So, did you quit Facebook on the so-called Day of Reckoning?

Chances are, you didn’t. A movement organized by Canadians Joseph Dee and Matthew Milan encouraged users to delete their accounts on the wildly popular social networking site over conerns about how the company behind it deals with personal information.

Estimates soon after D-Day put the number of users dumping the site at about 30,000 worldwide, a drop in the 400-million-strong bucket of Facebook users.
To call a failure would be to miss the point entirely. Issues about Facebook’s handling of personal information are no secret, so raising awareness wasn’t a problem. What the duo did was promote concrete action, whether it was deleting an account or revisiting privacy settings. That ripple effect certainly touched more than 30,000 accounts.
It also showed how ingrained Facebook is. Complain all we want about Facebook’s handling of personal data, it is too ubiquitous a tool for many to abandon. Irony of ironies, there was even a Quit Facebook Day group on Facebook (it had 6,000 members). Users can’t even organize to quit Facebook without Facebook.
From a professional perspective, there are better tools. Twitter’s invaluable, though its usefulness depends on the quality of your connections. The level of discourse out in the wilds can be downright depressing.
LinkedIn, having been developed as a professional networking tool first, offers better, business-quality content by virtue of the fact it’s primarily oriented at business users, rather than Justin Bieber fans.
But Facebook is indispensible. Why? It’s that population of 400 million. From an enterprise perspective, your market must be in there somewhere.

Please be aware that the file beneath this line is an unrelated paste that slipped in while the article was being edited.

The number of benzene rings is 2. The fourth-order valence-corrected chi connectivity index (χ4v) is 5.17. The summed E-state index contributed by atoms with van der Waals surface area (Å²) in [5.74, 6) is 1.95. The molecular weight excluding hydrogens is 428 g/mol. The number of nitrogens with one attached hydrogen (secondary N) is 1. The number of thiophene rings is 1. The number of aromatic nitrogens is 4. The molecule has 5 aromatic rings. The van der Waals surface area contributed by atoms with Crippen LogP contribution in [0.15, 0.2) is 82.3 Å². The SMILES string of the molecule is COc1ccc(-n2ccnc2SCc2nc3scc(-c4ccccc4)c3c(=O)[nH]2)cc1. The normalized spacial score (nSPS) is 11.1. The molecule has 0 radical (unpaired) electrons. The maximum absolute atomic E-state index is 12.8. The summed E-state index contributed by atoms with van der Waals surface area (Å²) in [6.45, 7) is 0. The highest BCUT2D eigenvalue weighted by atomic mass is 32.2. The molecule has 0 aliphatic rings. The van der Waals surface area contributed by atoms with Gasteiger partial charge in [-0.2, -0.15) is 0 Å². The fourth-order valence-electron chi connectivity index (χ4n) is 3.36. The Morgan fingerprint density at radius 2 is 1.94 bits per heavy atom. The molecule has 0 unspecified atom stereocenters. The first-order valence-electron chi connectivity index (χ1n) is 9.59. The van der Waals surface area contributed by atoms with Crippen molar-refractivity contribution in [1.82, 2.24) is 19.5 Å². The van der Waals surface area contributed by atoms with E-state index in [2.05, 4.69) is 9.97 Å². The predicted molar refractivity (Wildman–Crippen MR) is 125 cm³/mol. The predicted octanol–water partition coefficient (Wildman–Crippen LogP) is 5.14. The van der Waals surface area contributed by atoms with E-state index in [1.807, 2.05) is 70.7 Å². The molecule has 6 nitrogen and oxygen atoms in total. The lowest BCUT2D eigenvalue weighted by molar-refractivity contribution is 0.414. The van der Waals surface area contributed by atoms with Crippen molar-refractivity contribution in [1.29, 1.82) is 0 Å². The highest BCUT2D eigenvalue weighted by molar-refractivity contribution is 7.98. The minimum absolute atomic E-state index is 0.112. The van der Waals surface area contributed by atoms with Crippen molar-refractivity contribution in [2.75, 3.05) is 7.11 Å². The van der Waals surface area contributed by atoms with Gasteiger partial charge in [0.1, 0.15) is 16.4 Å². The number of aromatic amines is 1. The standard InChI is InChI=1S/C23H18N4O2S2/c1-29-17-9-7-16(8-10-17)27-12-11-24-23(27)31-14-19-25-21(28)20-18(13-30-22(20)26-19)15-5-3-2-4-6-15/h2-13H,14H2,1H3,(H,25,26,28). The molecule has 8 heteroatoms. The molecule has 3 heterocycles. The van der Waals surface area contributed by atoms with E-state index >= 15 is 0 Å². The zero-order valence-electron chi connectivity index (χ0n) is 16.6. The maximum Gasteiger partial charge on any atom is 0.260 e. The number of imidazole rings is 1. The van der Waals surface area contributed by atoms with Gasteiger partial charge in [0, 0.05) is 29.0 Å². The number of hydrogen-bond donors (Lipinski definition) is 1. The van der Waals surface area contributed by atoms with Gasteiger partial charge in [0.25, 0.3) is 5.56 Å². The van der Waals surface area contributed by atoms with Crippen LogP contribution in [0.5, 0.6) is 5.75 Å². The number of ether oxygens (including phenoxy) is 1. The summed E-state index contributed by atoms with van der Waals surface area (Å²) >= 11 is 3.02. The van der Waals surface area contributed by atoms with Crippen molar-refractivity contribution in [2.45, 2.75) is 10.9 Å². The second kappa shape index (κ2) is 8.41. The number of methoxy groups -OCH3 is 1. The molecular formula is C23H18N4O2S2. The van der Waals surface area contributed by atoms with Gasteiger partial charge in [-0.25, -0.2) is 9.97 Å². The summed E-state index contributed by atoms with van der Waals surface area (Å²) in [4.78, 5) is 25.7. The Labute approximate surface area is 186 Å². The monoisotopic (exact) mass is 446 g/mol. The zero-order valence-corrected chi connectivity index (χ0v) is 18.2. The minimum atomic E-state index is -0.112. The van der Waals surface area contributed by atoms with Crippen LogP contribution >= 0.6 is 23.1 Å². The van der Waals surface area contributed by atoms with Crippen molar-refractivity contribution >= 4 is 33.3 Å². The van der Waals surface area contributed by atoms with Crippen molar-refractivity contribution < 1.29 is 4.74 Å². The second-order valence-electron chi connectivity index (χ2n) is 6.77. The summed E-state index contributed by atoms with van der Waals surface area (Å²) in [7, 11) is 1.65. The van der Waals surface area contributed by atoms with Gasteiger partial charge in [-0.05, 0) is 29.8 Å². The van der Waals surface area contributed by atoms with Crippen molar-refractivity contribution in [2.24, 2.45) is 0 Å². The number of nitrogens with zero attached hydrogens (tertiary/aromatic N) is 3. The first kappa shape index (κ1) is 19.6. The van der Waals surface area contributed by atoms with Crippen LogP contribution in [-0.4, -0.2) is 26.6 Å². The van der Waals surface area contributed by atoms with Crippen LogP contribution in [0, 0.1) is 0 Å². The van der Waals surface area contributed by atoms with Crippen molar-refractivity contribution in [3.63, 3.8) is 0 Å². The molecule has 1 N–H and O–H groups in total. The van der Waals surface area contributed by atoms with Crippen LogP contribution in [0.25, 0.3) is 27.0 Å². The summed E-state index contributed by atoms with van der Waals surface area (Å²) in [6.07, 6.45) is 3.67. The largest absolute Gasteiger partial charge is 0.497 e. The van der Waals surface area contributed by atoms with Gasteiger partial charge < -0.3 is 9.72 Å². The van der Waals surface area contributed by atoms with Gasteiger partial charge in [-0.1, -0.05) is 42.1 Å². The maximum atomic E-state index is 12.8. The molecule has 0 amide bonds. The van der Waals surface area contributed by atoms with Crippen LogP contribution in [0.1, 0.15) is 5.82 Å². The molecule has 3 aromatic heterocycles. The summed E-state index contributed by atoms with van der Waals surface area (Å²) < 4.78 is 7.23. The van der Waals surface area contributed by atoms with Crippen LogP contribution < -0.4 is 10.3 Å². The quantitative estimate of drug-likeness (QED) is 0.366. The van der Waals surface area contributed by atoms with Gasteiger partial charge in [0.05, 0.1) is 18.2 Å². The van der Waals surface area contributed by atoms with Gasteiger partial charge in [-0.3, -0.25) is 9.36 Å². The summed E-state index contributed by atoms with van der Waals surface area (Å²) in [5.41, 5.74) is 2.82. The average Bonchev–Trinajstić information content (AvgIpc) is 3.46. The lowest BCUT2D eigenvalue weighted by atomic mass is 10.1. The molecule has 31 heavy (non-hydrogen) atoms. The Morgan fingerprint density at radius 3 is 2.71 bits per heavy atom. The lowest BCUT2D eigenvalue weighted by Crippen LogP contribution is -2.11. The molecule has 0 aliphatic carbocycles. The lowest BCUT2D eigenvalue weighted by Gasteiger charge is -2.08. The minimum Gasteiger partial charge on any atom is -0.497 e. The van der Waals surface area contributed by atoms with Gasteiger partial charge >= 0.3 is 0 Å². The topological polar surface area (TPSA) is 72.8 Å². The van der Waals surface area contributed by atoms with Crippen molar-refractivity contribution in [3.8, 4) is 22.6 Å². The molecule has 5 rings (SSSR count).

So, if we can’t live without Facebook, how, as an enterprise or professional, do you live with it?
Step 1 is acknowledging that Facebook’s business model is based on selling the personal information you give it. There have been complaints in the past that Facebook’s published privacy policy is too complex and the documentation is longer than the U.S. constitution. Consider that simple business model the preamble.
This means being cognizant of the information you feed Facebook, and of the value of the information that your customers are feeding it.
Developing Facebook apps to engage your customer is the best way to harvest the value of that information. But it is absolutely critical to be up front with your customers that you’re trying to drive value from their information. Sophisticated users are aware of Facebook’s business model, but less-sophisticated users are in the majority.
Be aware, also, that regardless of privacy settings, it’s a public forum. This is great, since the intent is to engage an audience. But remember that engagement is a two-way street. It’s a lesson Nestle SA learned the hard way.
Users protesting the sourcing of palm oil for Nestle products, claiming it wiped out habitat of threatened primates, took on the company in its own Facebook presence. Caught by surprise, Nestle tried to manage discussion, but it deteriorated into churlishness and a black eye for Nestle.
It’s important for enterprises to embrace Facebook. But carefully. Like a porcupine.

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